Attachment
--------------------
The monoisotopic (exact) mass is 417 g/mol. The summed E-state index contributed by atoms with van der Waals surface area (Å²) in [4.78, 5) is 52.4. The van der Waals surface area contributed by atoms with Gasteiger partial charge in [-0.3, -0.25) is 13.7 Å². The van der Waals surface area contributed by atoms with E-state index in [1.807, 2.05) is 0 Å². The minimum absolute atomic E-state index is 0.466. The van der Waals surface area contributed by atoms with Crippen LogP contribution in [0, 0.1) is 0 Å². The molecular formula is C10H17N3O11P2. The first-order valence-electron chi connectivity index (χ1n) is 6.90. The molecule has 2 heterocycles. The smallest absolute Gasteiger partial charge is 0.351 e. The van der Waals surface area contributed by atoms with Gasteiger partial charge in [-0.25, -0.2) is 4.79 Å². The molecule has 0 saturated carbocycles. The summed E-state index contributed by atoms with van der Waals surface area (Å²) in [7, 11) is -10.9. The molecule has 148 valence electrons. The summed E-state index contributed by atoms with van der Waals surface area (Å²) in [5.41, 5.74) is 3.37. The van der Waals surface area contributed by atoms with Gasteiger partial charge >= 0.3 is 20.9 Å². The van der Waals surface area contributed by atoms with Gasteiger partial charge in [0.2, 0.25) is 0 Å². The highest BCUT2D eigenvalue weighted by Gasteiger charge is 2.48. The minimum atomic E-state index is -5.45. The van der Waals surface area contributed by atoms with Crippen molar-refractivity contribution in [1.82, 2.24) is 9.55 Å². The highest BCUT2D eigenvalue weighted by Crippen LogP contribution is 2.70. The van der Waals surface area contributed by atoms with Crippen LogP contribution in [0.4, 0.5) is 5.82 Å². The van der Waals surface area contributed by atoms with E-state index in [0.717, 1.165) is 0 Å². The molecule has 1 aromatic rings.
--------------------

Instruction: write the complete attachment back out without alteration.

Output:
The monoisotopic (exact) mass is 417 g/mol. The summed E-state index contributed by atoms with van der Waals surface area (Å²) in [4.78, 5) is 52.4. The van der Waals surface area contributed by atoms with Gasteiger partial charge in [-0.3, -0.25) is 13.7 Å². The van der Waals surface area contributed by atoms with E-state index in [1.807, 2.05) is 0 Å². The minimum absolute atomic E-state index is 0.466. The van der Waals surface area contributed by atoms with Crippen LogP contribution in [0, 0.1) is 0 Å². The molecular formula is C10H17N3O11P2. The first-order valence-electron chi connectivity index (χ1n) is 6.90. The molecule has 2 heterocycles. The smallest absolute Gasteiger partial charge is 0.351 e. The van der Waals surface area contributed by atoms with Gasteiger partial charge in [-0.25, -0.2) is 4.79 Å². The molecule has 0 saturated carbocycles. The summed E-state index contributed by atoms with van der Waals surface area (Å²) in [7, 11) is -10.9. The molecule has 148 valence electrons. The summed E-state index contributed by atoms with van der Waals surface area (Å²) in [5.41, 5.74) is 3.37. The van der Waals surface area contributed by atoms with Gasteiger partial charge >= 0.3 is 20.9 Å². The van der Waals surface area contributed by atoms with Gasteiger partial charge in [0.2, 0.25) is 0 Å². The highest BCUT2D eigenvalue weighted by Gasteiger charge is 2.48. The minimum atomic E-state index is -5.45. The van der Waals surface area contributed by atoms with Crippen molar-refractivity contribution in [1.82, 2.24) is 9.55 Å². The highest BCUT2D eigenvalue weighted by Crippen LogP contribution is 2.70. The van der Waals surface area contributed by atoms with Crippen LogP contribution in [0.4, 0.5) is 5.82 Å². The van der Waals surface area contributed by atoms with E-state index in [0.717, 1.165) is 0 Å². The molecule has 1 aromatic rings.